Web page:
Creature feature: Spotted sandpiper

Across the animal kingdom, it’s tough to be a mom.  Not all species exhibit parental care (or care about their young at all after the eggs are laid), but in those that do, usually the moms get stuck doing the bulk of the work.  In mammals, moms not only have to carry the baby in the womb for long pregnancies, but then also have to provide babies nutrient-rich (and energy-expensive) milk for some time after birth as the baby grows.  Life isn’t much easier for bird moms, even though they don’t have to give birth and lactate (though some birds, like pigeons and flamingos, do make a kind of milk!) Momma birds have to build the nest, usually with some help from dad, and then must exclusively produce and lay the eggs. Then, in many bird species, it’s mom’s job to sit on the eggs for hours at a time, keeping them warm and protecting them from predators as the chicks develop inside. In these cases, the male bird will often bring the female snacks and food to eat while she sits on the nest, but he is free to fly around (and often, get into trouble), while she is on nest-arrest during the incubation period. Once the chicks hatch, both parents usually help in caring for the babies, as most bird species exhibit biparental care.  But when one tallies up the workload, even in biparental systems, it appears females get the brunt of the parental duties. Doesn’t seem fair, does it?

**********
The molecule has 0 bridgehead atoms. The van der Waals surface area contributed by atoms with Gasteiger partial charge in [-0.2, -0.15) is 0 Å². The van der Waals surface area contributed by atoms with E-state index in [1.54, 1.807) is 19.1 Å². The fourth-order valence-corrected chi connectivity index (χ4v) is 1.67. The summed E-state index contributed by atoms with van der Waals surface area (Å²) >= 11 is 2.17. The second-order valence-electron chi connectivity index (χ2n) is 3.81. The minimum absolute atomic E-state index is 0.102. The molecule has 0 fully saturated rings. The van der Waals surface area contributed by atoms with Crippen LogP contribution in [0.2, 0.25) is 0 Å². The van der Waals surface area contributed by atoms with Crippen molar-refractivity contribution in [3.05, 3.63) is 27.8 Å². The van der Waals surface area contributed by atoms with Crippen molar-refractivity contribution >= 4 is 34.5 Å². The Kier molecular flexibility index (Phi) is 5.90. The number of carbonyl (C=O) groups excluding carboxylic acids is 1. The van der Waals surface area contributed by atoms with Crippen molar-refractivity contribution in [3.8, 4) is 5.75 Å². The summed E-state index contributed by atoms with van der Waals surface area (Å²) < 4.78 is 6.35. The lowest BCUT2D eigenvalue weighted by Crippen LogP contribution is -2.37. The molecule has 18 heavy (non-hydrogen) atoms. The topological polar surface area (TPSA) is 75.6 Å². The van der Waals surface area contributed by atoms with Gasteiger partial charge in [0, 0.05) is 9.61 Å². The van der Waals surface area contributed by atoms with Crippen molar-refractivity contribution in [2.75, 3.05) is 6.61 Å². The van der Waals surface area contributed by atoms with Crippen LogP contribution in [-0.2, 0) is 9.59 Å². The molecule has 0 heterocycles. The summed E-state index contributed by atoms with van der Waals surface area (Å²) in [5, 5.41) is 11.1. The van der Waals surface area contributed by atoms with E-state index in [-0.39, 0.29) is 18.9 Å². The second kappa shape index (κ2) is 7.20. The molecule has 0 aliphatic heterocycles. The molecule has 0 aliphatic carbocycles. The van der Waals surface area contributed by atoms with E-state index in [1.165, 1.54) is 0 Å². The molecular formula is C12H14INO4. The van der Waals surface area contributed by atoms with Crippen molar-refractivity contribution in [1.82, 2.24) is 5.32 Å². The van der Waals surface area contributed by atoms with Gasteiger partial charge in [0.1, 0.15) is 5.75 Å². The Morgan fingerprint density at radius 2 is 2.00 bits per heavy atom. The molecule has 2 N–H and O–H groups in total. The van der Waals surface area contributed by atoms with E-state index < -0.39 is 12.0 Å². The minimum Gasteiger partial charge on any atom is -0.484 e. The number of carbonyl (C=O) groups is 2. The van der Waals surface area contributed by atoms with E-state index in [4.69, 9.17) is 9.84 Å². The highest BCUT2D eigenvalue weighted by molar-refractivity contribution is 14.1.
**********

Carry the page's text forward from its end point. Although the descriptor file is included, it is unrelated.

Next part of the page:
Some females, however, have found a way to have it all.  Take, for example, the female spotted sandpiper (Actitis macularius).  Upon their first breeding attempt, female spotted sandpipers seem to go the traditional route, finding a male mate and sharing the parenting jobs with him.  But after this, females get different idea into their heads, and start multiple nests with multiple males (called polyandry). In fact, after first breeding, male spotted sandpipers do the majority of the parental care, including incubation of the eggs, brooding of the chicks and feeding the young.   Just as if all the classically-assumed sex roles had been reversed, females also will compete with each other, often in violent fights, for males (sounds like fodder for a new reality TV show!).  Once the male has chosen his female victor, and she lays a clutch of eggs and he begins incubating them, the female will start the search for her next mate, starting fights with other females again  right after clutch completion (Reed et al 2013).  Even in other bird species where female-female aggression in common, such as tree swallows where the females fight for prime real-estate (Rosvall 2008), this aggression usually goes down once egg laying finishes and incubation behavior begins.

Image result for spotted sandpiper female
A female spotted sandpiper performing a courtship display to get the boys! (Source)